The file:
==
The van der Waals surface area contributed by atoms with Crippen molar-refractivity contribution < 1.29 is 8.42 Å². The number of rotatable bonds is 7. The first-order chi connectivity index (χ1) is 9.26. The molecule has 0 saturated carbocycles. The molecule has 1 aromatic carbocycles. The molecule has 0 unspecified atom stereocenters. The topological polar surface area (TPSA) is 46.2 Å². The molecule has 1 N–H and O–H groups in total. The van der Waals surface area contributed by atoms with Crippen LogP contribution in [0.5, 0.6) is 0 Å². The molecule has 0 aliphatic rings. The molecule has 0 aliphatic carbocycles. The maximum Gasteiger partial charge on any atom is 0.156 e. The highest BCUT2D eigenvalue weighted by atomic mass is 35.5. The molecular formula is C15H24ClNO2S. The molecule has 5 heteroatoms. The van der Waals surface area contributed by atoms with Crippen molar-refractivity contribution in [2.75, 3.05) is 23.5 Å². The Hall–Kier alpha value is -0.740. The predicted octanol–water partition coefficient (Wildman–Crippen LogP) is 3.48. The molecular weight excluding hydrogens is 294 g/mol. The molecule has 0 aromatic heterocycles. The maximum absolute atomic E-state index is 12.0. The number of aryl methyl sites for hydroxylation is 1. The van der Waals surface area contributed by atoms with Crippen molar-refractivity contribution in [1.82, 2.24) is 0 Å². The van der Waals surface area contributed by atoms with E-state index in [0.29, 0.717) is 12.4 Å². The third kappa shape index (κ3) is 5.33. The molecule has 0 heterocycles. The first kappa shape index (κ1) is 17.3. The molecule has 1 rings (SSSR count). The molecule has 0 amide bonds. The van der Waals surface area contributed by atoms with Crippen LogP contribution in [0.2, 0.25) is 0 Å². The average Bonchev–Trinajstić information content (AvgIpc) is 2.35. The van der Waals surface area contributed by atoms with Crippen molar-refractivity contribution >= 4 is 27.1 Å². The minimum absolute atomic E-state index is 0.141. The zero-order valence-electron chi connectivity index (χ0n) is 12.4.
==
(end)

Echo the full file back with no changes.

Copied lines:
The van der Waals surface area contributed by atoms with Crippen molar-refractivity contribution < 1.29 is 8.42 Å². The number of rotatable bonds is 7. The first-order chi connectivity index (χ1) is 9.26. The molecule has 0 saturated carbocycles. The molecule has 1 aromatic carbocycles. The molecule has 0 unspecified atom stereocenters. The topological polar surface area (TPSA) is 46.2 Å². The molecule has 1 N–H and O–H groups in total. The van der Waals surface area contributed by atoms with Crippen LogP contribution in [0.5, 0.6) is 0 Å². The molecule has 0 aliphatic rings. The molecule has 0 aliphatic carbocycles. The maximum Gasteiger partial charge on any atom is 0.156 e. The highest BCUT2D eigenvalue weighted by atomic mass is 35.5. The molecular formula is C15H24ClNO2S. The molecule has 5 heteroatoms. The van der Waals surface area contributed by atoms with Crippen molar-refractivity contribution in [2.75, 3.05) is 23.5 Å². The Hall–Kier alpha value is -0.740. The predicted octanol–water partition coefficient (Wildman–Crippen LogP) is 3.48. The molecular weight excluding hydrogens is 294 g/mol. The molecule has 0 aromatic heterocycles. The maximum absolute atomic E-state index is 12.0. The number of aryl methyl sites for hydroxylation is 1. The van der Waals surface area contributed by atoms with Crippen molar-refractivity contribution in [1.82, 2.24) is 0 Å². The van der Waals surface area contributed by atoms with E-state index in [0.29, 0.717) is 12.4 Å². The third kappa shape index (κ3) is 5.33. The molecule has 0 heterocycles. The first kappa shape index (κ1) is 17.3. The molecule has 1 rings (SSSR count). The molecule has 0 amide bonds. The van der Waals surface area contributed by atoms with Crippen LogP contribution in [0.2, 0.25) is 0 Å². The average Bonchev–Trinajstić information content (AvgIpc) is 2.35. The van der Waals surface area contributed by atoms with Crippen molar-refractivity contribution >= 4 is 27.1 Å². The minimum absolute atomic E-state index is 0.141. The zero-order valence-electron chi connectivity index (χ0n) is 12.4.